US Experts: Soviet Evacuation Plan Inadequate At Chernobyl
Sep. 03, 1986
WASHINGTON (AP) _ Soviet authorities had to scrap their prepared emergency plans and start from scratch to evacuate 135,000 people after the Chernobyl nuclear accident, U.S. experts who attended an international conference said Wednesday.
''None of their emergency plans were adequate to the circumstance ... The plan they looked at first they had to throw out,'' Harold Denton, director of reactor safety for the Nuclear Regulatory Commission, told the NRC at a briefing on the conference held by the International Atomic Energy Agency.
Denton said Soviet delegates to the meeting, which ended last weekend in Vienna, said the major lesson they learned was that ''there is an absolute need for a single coordinating authority ... one person in charge.''
He said a translation of the initial Soviet plan was not yet available for comparison with U.S. emergency plans.
Denton said the direct causes of the accident were ''multiple deliberate violations of procedure'' and design flaws. ''The causes are understood, the sequence is clear, but the details will have to be studied for a long time,'' he said.
Some 1,000 buses were used to evacuate 135,000 people from an 18-mile zone near Chernobyl, the site of an explosion and fire that began April 26 and sent a plume of radiation around the world. Thirty-one people died and hundreds were injured in the catastrophe.
All children in the evacuation zone were sent to summer camp in the country following the accident and apparently were not reunited with their parents until last weekend, said Frank Congel, another NRC official who attended the conference.
Congel, chief of the NRC's risk assessment branch, said the evacuees have been resettled in two areas near Kiev. He said the Soviets also are establishing a population center near Chernobyl just outside the 18-mile zone for people working on decontamination of the plant and region. No children have been allowed into the area, he said.
Soviet authorities started monitoring radiation in the plant area within hours of the start of the accident, Congel said, and told Pripyat residents to stay inside and close their windows.
He said schools were closed and there was massive distribution of potassium iodide, which prevents accumulation of radioactive iodine in the thyroid gland and which the Soviets apparently had on hand for just such an emergency.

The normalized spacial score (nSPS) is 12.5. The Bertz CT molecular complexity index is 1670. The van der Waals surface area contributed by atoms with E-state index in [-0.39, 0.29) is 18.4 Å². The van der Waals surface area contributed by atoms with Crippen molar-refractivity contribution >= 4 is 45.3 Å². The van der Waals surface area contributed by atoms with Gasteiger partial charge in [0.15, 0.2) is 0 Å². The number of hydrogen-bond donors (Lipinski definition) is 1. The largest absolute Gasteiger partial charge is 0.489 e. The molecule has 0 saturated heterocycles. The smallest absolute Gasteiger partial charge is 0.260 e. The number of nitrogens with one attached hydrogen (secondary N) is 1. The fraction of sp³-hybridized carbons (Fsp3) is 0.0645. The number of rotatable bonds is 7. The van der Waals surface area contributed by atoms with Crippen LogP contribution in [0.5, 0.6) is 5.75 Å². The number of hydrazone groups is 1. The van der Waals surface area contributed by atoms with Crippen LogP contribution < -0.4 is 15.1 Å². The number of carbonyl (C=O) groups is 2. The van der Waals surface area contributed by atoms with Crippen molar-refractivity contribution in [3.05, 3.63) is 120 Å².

When the wind changed the following day, carrying radiation through the town, Congel said, the decision to evacuate was made. The process began at 2 p.m. and was complete three hours later, he said.
''Large amounts of iodine were administered without side effects,'' Denton noted in discussing medical knowledge gleaned so far from the disaster. He said doctors also learned that skin doses of radiation were very significant and surgical intervention not particularly effective.
Experts attending the conference initially projected an additional 25,000 cancer deaths as a result of the Chernobyl accident. But they later downgraded their estimate to about 2,000 over 70 years.
Congel said the initial estimate stemmed from Soviet calculations of cesium exposure through the food chain. He and Denton said the numbers were a worst- case scenario assuming no cautionary steps are taken.
''These crops have not been planted. A lot depends on the future action of the Soviet Union,'' Denton said. ''The doses haven't occurred so they can take steps to prevent them. A lot of people jumped on them (the exposure estimates) as if they had actually happened.''
Denton and Victor Stello, executive director for NRC operations, said they received much more information than they expected from the Soviets and will be able to complete a factual report on the accident before December. A ''lessons learned'' report will follow, they said.